Baby, were they born to run?

One of the first thing Indiana players noticed about Arkansas was that it preferred to run. The Razorbacks won’t walk the ball up the floor much.

Once upon a time, when a man named Kelvin Sampson coached the Hoosiers, they, too, were a team that was supposedly going to win by pushing the ball past opponents.

For a multitude of reasons, that never happened. The Hoosiers didn’t have a four-man who could become a regular part of the running attack and more often than not you would see Eric Gordon charging down the floor accompanied by one other guard. As proficient as Gordon is around the basket — both at scoring and drawing fouls — he could not handle every break on his own. And with D.J. White emerging as a truly dominant player, the Hoosiers had to build more of their offense around him.

If you’ve ever played basketball, you know that there’s a sense of pride in being able to “run” with another team. It’s part of the machismo of the game. But when you’re in the NCAA Tournament, pride doesn’t go as far in winning games as it might in other venues.

Nonetheless, Indiana’s players are saying that they’ll run with Arkansas.

“We have four good guards on our team,” said senior forward D.J. White. “We like to get up and down the court when the opportunity presents itself and hopefully get in transition sometimes and see what we can do.”

Armon Bassett, who has improved significantly at directing the run as the point guard, is ready to play a different style after the sluggish Big Ten season.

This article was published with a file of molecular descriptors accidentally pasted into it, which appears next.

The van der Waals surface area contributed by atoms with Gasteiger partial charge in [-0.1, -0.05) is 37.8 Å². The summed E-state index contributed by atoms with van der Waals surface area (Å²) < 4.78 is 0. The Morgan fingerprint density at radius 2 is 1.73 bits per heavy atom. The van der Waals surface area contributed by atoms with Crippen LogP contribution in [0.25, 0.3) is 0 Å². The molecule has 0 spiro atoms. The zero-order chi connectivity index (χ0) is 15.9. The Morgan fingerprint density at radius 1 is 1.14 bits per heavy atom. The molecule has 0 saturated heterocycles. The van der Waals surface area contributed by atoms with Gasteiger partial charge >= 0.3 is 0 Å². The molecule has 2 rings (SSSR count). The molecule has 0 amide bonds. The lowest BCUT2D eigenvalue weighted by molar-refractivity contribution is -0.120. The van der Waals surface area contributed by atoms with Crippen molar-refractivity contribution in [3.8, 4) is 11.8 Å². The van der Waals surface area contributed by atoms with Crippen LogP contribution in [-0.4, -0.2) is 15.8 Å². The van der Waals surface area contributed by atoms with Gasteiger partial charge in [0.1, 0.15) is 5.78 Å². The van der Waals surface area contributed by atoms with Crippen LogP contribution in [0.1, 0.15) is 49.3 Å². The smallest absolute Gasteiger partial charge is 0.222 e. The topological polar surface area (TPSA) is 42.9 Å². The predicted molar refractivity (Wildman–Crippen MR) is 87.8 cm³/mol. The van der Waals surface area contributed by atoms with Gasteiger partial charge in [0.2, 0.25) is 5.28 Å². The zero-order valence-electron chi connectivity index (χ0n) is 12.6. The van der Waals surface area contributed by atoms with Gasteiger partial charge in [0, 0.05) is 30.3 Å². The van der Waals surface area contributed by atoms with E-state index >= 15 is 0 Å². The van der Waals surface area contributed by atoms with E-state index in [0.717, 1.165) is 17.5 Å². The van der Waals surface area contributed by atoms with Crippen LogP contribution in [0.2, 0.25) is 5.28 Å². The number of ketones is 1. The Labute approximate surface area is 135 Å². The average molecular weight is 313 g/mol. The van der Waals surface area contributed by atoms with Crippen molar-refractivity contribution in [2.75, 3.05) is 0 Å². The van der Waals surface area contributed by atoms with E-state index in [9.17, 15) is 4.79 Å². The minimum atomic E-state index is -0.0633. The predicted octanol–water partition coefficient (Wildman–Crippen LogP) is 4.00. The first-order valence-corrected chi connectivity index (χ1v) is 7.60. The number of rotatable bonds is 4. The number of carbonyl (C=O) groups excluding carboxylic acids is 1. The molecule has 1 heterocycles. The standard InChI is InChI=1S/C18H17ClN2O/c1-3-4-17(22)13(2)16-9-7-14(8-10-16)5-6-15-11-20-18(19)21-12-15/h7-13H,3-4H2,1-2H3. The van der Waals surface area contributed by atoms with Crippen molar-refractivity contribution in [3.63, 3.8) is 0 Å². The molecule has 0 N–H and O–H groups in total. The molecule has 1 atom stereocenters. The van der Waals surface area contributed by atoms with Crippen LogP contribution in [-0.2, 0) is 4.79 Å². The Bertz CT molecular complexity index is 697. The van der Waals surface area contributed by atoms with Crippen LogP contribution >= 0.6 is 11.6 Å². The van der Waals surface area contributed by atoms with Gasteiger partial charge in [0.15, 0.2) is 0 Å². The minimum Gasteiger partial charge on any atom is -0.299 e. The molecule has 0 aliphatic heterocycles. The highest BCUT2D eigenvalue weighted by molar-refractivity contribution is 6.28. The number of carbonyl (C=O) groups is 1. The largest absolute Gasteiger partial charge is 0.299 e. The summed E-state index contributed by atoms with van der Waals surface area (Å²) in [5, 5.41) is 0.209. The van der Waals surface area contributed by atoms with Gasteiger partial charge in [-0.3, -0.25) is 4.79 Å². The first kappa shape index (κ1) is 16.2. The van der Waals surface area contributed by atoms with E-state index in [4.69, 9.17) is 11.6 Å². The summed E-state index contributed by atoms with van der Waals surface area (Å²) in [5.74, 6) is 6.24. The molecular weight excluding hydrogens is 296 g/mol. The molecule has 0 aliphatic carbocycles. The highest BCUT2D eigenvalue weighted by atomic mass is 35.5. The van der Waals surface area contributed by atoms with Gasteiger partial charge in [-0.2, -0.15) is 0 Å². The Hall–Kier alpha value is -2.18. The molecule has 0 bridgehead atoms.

“I think that will be a plus, playing up and down a little bit,” he said. “A lot of teams in the Big Ten, they don’t shoot the ball until about six, seven seconds (are left) on the (shot) clock. We can play up and down but we have to push it on transition, miss or make.”

Eric Gordon at least mentioned a need to slow Arkansas down.

“I think we can play up-tempo, too,” he said. “We just have to slow them down a little bit, and I think we are prepared for their strategy.”

Against Michigan State in East Lansing, Indiana’s players could not slow the Spartans and were not prepared for their strategy. The Hoosiers transition defense amounted to running blindly toward their own basket in hopes of getting in the way of the ball, if largely by accident.

“You’ve got to be organized in your transition defense,” Indiana interim coach Dan Dakich said yesterday.

And on offense, Dakich doesn’t want Indiana to move too quickly.

“You can’t allow their speed to quicken your pace to the point where you’re uncomfortable doing the things that you would normally do; meaning you get the ball and you shoot it too quickly, as opposed to being in rhythm,” he said. “And that’s a big deal any time you play a team that likes to get up and down and likes to play fast.”

Arkansas won’t change what it does.

“We play a running kind of basketball,” said sophomore guard Patrick Beaverley. “We don’t walk the ball up the floor. We’re not going to change anything. We’re going to do the things that we normally do. We’re not going to put new plays in. We’re going to do things that got us here. What got us here is defending and running, and we’re going to continue doing that.”